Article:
Mayweather granted midnight release from jail a month early
Floyd Mayweather Jr. wore a Miami Heat cap, a gray hoodie and was greeted by family members, rapper 50 Cent and a horde of media just after midnight on Friday, Aug. 3, when the eight-belt, five-division titlewinner was released from his sentence at the Clark County Detention Center that began on June 1.
The Associated Press originally reported the scene, during which the 35-year-old fighter’s welcomers included his 12-year-old daughter, Iyanna Mayweather, and Leonard Ellerbe, CEO of Mayweather Promotions.
Mayweather (43-0, 26 knockouts), whose sentence was reduced for good behavior, did not speak to reporters before driving away in a blue Bentley sedan with 50 Cent and others, according to the AP.
“Floyd Mayweather was released late last night & spent his first hours of freedom with family & friends,” read a message on the Mayweather Promotions Twitter account. “We’re glad to have The Champ back.”
Mayweather is coming off a unanimous decision over Miguel Cotto in May which added the WBA’s junior middleweight belt to the WBC’s welterweight crown he had earned with September’s fourth-round stoppage of Victor Ortiz.
Mayweather earned a combined $85 million for the wins over Ortiz and Cotto.
Nicknamed “Money,” Mayweather has been named the highest-paid American athlete for 2012, an honor that tops Sports Illustrated’s Fortunate 50 ahead of golfers Phil Mickelson and Tiger Woods at Nos. 2 and 3.
Mayweather also topped Forbes’ list of its 100 highest paid athletes internationally, trumping second-place boxing rival Manny Pacquiao with $62 million from earnings and endorsements.
Mayweather was also honored as The Best Fighter,” or, what is essentially Fighter of The Year at the ESPYs’ in July, trumping other nominees such as RING super middleweight champion Andre Ward and mixed martial arts stars Jon Jones and Anderson Silva.
Mayweather was chosen for the fourth time in the past six years by the ESPY’s, with Pacquiao taking the honors the other two times, including for 2011.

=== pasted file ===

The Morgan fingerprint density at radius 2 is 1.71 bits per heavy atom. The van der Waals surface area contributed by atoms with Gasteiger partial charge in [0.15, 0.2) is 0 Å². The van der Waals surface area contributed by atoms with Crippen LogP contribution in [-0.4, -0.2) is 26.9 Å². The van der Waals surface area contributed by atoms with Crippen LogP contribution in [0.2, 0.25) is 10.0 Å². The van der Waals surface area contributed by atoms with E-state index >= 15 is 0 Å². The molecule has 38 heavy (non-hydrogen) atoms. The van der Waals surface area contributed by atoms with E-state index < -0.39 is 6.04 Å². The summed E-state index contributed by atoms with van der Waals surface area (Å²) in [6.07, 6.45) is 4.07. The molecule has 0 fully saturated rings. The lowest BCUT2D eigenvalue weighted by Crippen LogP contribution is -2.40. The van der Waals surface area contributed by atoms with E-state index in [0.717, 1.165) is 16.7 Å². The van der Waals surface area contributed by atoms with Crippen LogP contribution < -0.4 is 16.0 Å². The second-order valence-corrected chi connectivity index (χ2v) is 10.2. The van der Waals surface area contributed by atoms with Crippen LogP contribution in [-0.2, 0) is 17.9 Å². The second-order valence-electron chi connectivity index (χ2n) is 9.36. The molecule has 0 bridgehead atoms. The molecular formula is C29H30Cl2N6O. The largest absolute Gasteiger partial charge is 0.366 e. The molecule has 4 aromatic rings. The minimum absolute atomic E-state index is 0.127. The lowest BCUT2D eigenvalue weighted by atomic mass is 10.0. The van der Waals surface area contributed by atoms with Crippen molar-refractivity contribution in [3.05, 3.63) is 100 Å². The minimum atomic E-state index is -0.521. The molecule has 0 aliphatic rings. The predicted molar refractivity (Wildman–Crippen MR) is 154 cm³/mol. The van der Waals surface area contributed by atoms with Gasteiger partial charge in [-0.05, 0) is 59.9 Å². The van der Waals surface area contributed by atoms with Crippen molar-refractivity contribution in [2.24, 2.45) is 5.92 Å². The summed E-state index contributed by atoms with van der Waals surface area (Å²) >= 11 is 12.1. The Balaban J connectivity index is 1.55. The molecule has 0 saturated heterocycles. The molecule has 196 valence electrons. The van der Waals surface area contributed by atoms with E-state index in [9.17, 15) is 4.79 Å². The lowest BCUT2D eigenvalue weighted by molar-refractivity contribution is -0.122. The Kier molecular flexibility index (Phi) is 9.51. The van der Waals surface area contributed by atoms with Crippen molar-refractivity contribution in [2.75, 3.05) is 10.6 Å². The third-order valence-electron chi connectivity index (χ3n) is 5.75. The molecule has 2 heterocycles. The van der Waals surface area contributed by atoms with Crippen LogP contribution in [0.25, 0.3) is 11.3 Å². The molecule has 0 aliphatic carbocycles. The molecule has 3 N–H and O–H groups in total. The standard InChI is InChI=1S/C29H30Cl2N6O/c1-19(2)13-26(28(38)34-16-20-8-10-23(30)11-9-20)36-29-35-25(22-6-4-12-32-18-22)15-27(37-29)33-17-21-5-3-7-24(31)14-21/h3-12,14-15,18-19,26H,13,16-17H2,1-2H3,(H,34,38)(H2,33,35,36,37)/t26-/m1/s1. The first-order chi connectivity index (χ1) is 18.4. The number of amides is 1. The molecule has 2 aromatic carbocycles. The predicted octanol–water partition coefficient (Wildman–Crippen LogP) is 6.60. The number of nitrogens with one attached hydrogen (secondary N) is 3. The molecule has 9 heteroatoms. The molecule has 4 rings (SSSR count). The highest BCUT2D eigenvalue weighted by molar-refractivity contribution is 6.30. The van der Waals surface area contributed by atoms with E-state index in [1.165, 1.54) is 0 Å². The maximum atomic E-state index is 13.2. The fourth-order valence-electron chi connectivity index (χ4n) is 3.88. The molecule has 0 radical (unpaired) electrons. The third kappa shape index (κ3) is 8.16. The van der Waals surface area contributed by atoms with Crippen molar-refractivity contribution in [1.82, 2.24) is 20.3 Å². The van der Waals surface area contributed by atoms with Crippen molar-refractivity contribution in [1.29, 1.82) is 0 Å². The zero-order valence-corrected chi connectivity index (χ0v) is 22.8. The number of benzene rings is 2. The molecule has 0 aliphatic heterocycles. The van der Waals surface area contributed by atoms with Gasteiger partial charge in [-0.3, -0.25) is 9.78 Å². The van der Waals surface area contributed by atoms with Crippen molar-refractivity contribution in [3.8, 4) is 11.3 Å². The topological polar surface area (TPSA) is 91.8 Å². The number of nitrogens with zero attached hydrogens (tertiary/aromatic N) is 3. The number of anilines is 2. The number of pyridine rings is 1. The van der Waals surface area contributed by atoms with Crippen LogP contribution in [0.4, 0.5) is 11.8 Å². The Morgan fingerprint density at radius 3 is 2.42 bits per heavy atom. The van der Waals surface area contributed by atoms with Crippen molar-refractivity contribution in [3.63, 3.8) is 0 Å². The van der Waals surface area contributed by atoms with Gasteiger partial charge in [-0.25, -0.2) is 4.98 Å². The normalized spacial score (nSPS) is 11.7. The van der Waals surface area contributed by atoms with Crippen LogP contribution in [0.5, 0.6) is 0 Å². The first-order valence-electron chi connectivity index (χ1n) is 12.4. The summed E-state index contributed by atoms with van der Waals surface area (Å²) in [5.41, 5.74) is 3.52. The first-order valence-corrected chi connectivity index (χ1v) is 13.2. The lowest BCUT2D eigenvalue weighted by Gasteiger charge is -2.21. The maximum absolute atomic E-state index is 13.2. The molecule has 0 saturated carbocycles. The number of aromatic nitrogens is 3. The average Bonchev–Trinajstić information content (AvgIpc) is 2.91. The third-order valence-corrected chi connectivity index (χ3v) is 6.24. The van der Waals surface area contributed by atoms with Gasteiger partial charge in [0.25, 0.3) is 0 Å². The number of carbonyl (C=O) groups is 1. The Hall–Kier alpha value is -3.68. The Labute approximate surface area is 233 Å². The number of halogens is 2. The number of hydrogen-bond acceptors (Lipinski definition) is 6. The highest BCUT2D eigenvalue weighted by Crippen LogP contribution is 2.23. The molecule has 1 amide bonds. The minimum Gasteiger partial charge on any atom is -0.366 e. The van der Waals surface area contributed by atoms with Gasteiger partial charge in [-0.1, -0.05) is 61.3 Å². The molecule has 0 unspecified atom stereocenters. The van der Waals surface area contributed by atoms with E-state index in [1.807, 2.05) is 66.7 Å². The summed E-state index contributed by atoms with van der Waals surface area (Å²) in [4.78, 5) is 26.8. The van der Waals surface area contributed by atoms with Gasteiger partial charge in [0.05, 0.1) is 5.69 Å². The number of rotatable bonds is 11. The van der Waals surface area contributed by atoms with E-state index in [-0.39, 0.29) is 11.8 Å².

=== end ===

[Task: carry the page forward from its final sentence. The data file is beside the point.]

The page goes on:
All of the above recognition was bestowed upon Mayweather while he was serving time for charges of misdemeanor battery domestic violence and two counts of harassment in a case involving the mother of two of his children, Josie Harris.
Now that Mayweather has been released, however, the fighter is expected to assume partner duties with 50 Cent as CEOs of The Money Team (TMT Promotions.)
50 Cent has obtained a license in New York and received an application for one in Nevada. The new company has already signed Australian IBF featherweight beltholder Billy Dib, super middleweight contender Andre Dirrell and former featherweight titleholder Yuriorkis Gamboa.
Former two-division titleholder Zab Judah informed ESPN.com that he met with 50 Cent, and former welterweight beltholder Andre Berto has reportedly met with the multi-millionaire rapper as well.
Although Mayweather’s past six fights have been promoted by Golden Boy Promotions, it is unclear whether or not that relationship would continue under TMT, even as Golden Boy CEO Richard Schaefer has expressed optimism about working with 50 Cent.
Golden Boy never has signed Mayweather to a promotional contract. But since the fighter’s company, Mayweather Promotions, does not have a promoter’s license, Mayweather paid Golden Boy a flat fee to promote Mayweather’s bouts.
TMT Promotions “was Floyd’s concept, and…it was his idea initially that he wanted to develop a company for himself and for other talent that can execute things without having to be within a traditional situation where you have to completely watch your back, 24/7. From a fighter’s perspective, you know, it’s going to be exciting to be a part of our company and something like that,” said 50 Cent during an exclusive interview with RingTV.com, his first public comments about the venture.
“When you achieve a certain level of success with your career, you start to do some soul-searching and you start to figure out what you’re actually after. Are you after a specific amount of money, or are you after something that within your legacy allows you to be someone that is remembered for more than just great projects that you’ve participated in. It becomes about helping people in a different way.”
Photo courtesy of Mayweather’s Twitter account
Lem Satterfield can be reached at [email protected]